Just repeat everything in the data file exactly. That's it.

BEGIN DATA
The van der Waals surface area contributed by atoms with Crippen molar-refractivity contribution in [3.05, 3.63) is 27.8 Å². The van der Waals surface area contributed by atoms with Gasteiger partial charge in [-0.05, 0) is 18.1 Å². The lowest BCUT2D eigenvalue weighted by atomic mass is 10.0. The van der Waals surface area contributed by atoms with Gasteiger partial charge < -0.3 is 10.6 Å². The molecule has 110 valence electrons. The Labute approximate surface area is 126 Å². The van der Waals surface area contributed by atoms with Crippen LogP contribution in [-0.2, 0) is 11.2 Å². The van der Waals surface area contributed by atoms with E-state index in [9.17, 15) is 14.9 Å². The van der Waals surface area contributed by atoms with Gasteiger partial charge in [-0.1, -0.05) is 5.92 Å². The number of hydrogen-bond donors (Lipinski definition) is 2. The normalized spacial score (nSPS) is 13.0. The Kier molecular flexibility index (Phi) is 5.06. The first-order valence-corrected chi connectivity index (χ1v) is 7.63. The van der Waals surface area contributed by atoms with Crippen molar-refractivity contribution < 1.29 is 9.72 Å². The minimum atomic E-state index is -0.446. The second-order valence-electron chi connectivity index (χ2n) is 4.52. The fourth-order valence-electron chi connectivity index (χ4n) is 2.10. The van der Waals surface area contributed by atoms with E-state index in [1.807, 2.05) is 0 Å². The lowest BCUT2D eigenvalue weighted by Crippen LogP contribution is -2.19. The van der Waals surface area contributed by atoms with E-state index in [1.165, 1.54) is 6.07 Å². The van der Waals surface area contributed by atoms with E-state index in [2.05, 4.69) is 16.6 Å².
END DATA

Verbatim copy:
The van der Waals surface area contributed by atoms with Crippen molar-refractivity contribution in [3.05, 3.63) is 27.8 Å². The van der Waals surface area contributed by atoms with Gasteiger partial charge in [-0.05, 0) is 18.1 Å². The lowest BCUT2D eigenvalue weighted by atomic mass is 10.0. The van der Waals surface area contributed by atoms with Gasteiger partial charge < -0.3 is 10.6 Å². The molecule has 110 valence electrons. The Labute approximate surface area is 126 Å². The van der Waals surface area contributed by atoms with Crippen LogP contribution in [-0.2, 0) is 11.2 Å². The van der Waals surface area contributed by atoms with E-state index in [9.17, 15) is 14.9 Å². The van der Waals surface area contributed by atoms with Gasteiger partial charge in [-0.1, -0.05) is 5.92 Å². The number of hydrogen-bond donors (Lipinski definition) is 2. The normalized spacial score (nSPS) is 13.0. The Kier molecular flexibility index (Phi) is 5.06. The first-order valence-corrected chi connectivity index (χ1v) is 7.63. The van der Waals surface area contributed by atoms with Crippen molar-refractivity contribution < 1.29 is 9.72 Å². The minimum atomic E-state index is -0.446. The second-order valence-electron chi connectivity index (χ2n) is 4.52. The fourth-order valence-electron chi connectivity index (χ4n) is 2.10. The van der Waals surface area contributed by atoms with E-state index in [1.807, 2.05) is 0 Å². The lowest BCUT2D eigenvalue weighted by Crippen LogP contribution is -2.19. The van der Waals surface area contributed by atoms with E-state index in [1.165, 1.54) is 6.07 Å². The van der Waals surface area contributed by atoms with E-state index in [2.05, 4.69) is 16.6 Å².